As an initial matter, the Court rejected the government's argument that the defendant's guilty plea waived his argument on appeal that his convictions were not crimes of violence. As to the defendant's constitutional vagueness argument based on Johnson and the residual clause, the Court concluded that the Supreme Court's recent decision in Class confirmed that a guilty plea does not waive an argument that the offense is unconstitutional. As to the defendant's statutory argument under the elements clause, the Court re-affirmed its prior precedent that claims challenging the legal sufficiency of the government's affirmative allegations (as opposed to omissions) are jurisdictional and therefore not waived by a guilty plea.
As to Hobbs Act robbery, the Court concluded that it was a crime of violence under the residual clause, relying its decision in Ovalles. The Court also concluded that it was a crime of violence under the elements clause, relying on its prior SOS decisions in St. Fleur and Colon. The Court specifically held that its published SOS decisions constitute binding precedent that all subsequent panels are bound to follow, even in direct appeals.
As to attempted Hobbs Act robbery, the Court included a lengthy discussion about why it satisfied the elements clause analysis, relying heavily on its analysis in St. Fleur and Colon. During that analysis, the Court held that: the Hobbs Act is a divisible statute, with robbery and extortion constituting separate offenses; four circuits have concluded that Hobbs Act robbery satisfied the elements clause using the categorical approach and one did so using the modified categorical approach; contrary to the defendant's argument, the "fear or injury" component of Hobbs Act robbery necessarily required the threatened use of force, relying on its bank robbery precedents and emphasizing that there was no reported Hobbs Act robbery case that did not involve the threatened use of force; Curtis Johnson may be of "limited value" in the 924(c) context due to the textual differences between the elements clauses of 924(c) and ACCA; and attempted Hobbs Act robbery satisfies the elements clause because it requires the "attempted" use of force, relying on other circuits' ACCA cases holding that an attempt to commit a violent felony is itself a violent felony.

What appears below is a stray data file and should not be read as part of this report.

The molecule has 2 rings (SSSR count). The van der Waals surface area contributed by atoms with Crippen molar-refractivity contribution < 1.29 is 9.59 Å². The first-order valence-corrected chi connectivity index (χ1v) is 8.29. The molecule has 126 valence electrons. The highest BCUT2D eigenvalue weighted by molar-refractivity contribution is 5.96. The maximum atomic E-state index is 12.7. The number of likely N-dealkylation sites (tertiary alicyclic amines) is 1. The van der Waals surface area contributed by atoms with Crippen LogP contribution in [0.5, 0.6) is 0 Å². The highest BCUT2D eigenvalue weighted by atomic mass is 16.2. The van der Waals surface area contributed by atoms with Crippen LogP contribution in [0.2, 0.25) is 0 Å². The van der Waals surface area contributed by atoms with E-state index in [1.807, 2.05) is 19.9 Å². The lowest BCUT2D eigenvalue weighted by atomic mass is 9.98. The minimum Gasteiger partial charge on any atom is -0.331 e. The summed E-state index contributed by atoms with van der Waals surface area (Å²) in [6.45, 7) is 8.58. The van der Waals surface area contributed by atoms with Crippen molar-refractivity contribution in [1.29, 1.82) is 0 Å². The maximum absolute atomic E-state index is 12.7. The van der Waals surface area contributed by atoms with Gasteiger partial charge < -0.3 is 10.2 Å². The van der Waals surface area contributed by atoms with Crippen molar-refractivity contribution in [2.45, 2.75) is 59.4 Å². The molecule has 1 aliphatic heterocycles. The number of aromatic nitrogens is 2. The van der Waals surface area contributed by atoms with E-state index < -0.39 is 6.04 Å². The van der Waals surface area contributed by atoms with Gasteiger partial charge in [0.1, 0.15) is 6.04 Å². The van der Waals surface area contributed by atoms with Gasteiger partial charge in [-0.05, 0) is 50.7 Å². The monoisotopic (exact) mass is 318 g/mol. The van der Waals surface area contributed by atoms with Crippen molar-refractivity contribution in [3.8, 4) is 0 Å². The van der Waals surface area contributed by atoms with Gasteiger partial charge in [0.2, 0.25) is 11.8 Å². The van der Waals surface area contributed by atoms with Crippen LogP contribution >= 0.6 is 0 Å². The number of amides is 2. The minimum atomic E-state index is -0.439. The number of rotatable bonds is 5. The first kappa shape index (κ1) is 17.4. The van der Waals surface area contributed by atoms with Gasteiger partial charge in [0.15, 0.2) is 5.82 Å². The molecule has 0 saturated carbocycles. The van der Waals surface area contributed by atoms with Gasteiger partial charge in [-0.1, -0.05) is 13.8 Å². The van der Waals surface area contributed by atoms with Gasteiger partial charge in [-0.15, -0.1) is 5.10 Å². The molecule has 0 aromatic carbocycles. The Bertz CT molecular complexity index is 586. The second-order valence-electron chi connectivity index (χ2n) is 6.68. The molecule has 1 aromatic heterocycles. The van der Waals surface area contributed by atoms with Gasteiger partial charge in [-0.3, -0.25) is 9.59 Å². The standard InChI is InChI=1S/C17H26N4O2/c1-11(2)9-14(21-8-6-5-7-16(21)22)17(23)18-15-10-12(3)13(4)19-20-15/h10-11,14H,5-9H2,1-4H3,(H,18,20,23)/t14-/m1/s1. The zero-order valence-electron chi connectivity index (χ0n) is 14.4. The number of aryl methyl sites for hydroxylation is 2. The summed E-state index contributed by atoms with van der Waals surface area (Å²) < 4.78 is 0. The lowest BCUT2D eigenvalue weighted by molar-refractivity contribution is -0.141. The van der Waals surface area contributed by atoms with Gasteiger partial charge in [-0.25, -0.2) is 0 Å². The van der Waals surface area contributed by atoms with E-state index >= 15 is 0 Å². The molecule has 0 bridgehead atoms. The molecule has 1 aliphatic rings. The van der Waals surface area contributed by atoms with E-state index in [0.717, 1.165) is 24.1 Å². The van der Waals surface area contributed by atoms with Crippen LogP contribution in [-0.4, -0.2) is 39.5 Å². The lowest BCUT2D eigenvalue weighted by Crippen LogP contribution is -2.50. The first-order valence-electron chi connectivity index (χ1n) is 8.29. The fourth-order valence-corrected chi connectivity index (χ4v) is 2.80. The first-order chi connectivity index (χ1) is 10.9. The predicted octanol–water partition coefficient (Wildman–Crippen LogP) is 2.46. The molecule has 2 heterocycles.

Although the Court recognized that, under its precedent, it was bound to apply the categorical approach, the Court included a favorable discussion of a Third Circuit decision applying the modified categorical approach in the 924(c) context. The Court agreed with the Third Circuit that, unlike in the ACCA context, it made more sense to apply the modified categorical approach in the 924(c) context, because the analysis focused on a charged offense, not a prior conviction. It nonetheless recognized that it was bound to apply the categorical approach.
Finally, the Court noted that it had denied the defendant's motion to stay the appeal pending the Supreme Court's forthcoming decision in Dimaya, because that decision would not impact the result "no matter the outcome." The Court identified three distinctions between 16(b), the statute at issue in Dimaya, and 924(c): 1) 16(b) applies to prior convictions, not contemporaneous charged offenses; 2) the categorical approach plays a more limited role in the 924(c) context than in the 16(b) (and ACCA) contexts, because it applies only to federal crimes; and 3) 924(c), unlike 16(b) and ACCA, does not require courts to discern some common cross-jurisdictional character for a variety of different predicate offenses.